Differences in cancer incidence between populations can be explained by environmental, behavioral, dietary, occupational and infectious exposures. It has been estimated that almost 25-30% of cancer deaths are related to tobacco, 30-35% are linked to diet, about 15-20% are due to infections, 4-6% to alcohol consumption, and a lower percentage are related to other factors like radiation, stress, physical inactivity, environmental pollutants, etc.7 Despite the substantial progress made in prevention, early detection, and more effective treatment options (surgery, chemo-, targeted-, and radiotherapy), cancer burden is increasing due to population growth and aging as well as risk factors like smoking, obesity, and dietary patterns.2,8-10

In this study we provide an overview of the burden of 28 cancers for the 32 states in Mexico, for 20 age groups and both sexes from 1990 to 2013. We performed a decomposition analysis to discern whether the changes in mortality and incidence were due to population growth, changes in age structure or changes in incidence rates.

Data sources and methods

The general methods used in the GBD study have been published elsewhere.11-15 The analytical strategy to determine cancer incidence and mortality in Mexico can be described in four steps. The first step involved extraction of mortality and incidence data from data sources collected for the GBD study that included data on cancer incidence and cancer mortality collected from cancer registries, literature reviews, and the Cancer Incidence in Five Continents (CI5) series. No data for cancer incidence was available from Mexico. Mortality data were extracted at the most detailed cause- and age-specific level with International Classification of Diseases, Ninth Revision (ICD-9) and International Classification of Diseases, Tenth Revision (ICD-10) codes. The ICD-9 and ICD-10 codes were then mapped to each GBD cancer group. GBD cancer groups include all ICD codes pertaining to neoplasms (ICD-9, 140-239; ICD-10, C00-D49) except for Kaposi sarcoma (KS) (C46) and non-melanoma skin cancer (NMSC) (C44). In the second step, mortality incidence (MI) ratios were estimated for each cancer site, country, age, sex, and year. In the third step, cancer mortality was estimated using the GBD CoD (cause of death) database. The methods used to generate the CoD database are reported in detail elsewhere.1 Undefined codes or codes referring to causes that cannot be an underlying cause of death were redistributed according to the method described in Ahern and colleagues.16 For Mexico sources for cancer mortality include vital registration system data, verbal autopsy studies, and other sources (table I).17 The CoD database mortality data were used as input into the Cause of Death Ensemble Model (CODEm) to estimate the number of deaths attributable to each cancer assessed in the analysis. The CODEm results were adjusted using CoDcorrect, an algorithm that uses uncertainty distributions around cause fraction estimates for each GBD cause of death to scale estimates to all-cause mortality estimates in each country, year, age, and sex group. These death estimates were used to calculate years of life lost (YLLs). The fourth step was to apply MI ratios to CoDcorrect death estimates to obtain cancer incidence estimates for each year, age, and sex group.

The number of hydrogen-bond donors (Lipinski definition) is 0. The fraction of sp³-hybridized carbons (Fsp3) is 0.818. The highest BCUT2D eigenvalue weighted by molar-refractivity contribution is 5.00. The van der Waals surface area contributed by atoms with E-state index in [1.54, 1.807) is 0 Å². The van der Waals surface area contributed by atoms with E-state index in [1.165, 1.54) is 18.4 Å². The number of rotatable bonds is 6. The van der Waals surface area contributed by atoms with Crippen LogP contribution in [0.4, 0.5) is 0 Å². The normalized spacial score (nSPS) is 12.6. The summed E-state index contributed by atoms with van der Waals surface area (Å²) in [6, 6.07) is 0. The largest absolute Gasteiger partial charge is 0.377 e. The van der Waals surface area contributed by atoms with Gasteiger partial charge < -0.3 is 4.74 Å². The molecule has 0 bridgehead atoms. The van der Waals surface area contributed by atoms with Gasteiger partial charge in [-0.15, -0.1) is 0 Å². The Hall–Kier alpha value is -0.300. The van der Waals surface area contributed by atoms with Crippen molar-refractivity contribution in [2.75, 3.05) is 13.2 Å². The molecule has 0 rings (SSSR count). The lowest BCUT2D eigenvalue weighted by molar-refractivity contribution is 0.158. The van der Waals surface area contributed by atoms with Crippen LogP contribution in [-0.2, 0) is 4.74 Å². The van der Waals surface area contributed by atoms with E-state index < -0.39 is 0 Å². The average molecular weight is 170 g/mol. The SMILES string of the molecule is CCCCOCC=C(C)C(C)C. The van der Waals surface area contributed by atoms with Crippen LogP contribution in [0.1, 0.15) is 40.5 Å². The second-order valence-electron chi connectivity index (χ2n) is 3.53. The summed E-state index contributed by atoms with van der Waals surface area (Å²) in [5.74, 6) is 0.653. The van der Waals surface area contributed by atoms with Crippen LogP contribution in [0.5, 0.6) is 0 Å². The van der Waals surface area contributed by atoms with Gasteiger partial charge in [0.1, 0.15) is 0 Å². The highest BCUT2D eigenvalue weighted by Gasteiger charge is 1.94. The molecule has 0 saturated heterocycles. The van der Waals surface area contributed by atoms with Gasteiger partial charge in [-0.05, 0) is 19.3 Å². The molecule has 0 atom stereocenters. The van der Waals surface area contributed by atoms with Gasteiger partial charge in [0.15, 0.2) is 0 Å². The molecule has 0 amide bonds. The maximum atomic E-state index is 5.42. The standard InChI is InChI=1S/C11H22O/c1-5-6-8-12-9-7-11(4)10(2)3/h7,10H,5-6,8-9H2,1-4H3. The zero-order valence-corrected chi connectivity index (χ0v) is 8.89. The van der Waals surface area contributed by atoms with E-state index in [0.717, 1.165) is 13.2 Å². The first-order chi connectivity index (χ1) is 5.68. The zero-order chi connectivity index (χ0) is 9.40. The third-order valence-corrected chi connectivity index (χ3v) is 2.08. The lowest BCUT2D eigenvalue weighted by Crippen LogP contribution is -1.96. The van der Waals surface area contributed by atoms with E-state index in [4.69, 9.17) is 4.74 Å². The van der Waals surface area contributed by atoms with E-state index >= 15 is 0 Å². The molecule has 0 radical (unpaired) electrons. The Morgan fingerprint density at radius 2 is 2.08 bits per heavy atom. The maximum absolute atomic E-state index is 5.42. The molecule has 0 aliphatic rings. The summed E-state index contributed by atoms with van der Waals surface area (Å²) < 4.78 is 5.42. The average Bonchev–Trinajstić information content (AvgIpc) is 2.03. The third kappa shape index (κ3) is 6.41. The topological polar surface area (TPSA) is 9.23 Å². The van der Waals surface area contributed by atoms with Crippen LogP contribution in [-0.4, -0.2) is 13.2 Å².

Decomposition analysis of cancer trends

There are three factors that determine the number of cases or deaths over time: population growth, population age and sex structures, and age- and sex-specific rates. To estimate the effect of population growth, two scenarios were considered: In scenario (1) the population size of 2013 was used combined with the rate, sex, and age structure of 1990. The difference between the 1990 numbers and the numbers estimated by applying the 2013 population size to the 1990’s rate, age, and sex structures therefore represents the increase in cancer incidence/deaths that can be explained by population growth. In scenario (2) the effect of aging was estimated by applying the 1990 age-sex specific rates to the 2013 age-sex specific population. The difference in incident cases reported herein shows the proportion of the change in incident cases between 1990 and 2013 attributed to the changing age structure of the population. To estimate the effect of changing incidence rates on the incident cases, we applied the incidence rates for 1990 to the population size and age structure of 2013. The difference between scenario (2) and scenario (1) is due to aging of the population. The difference between 2013 numbers and scenario (2) is due to a change in age-sex specific rates. The effects were calculated as the percent change in the number of the cases or deaths for each factor compared to 2013.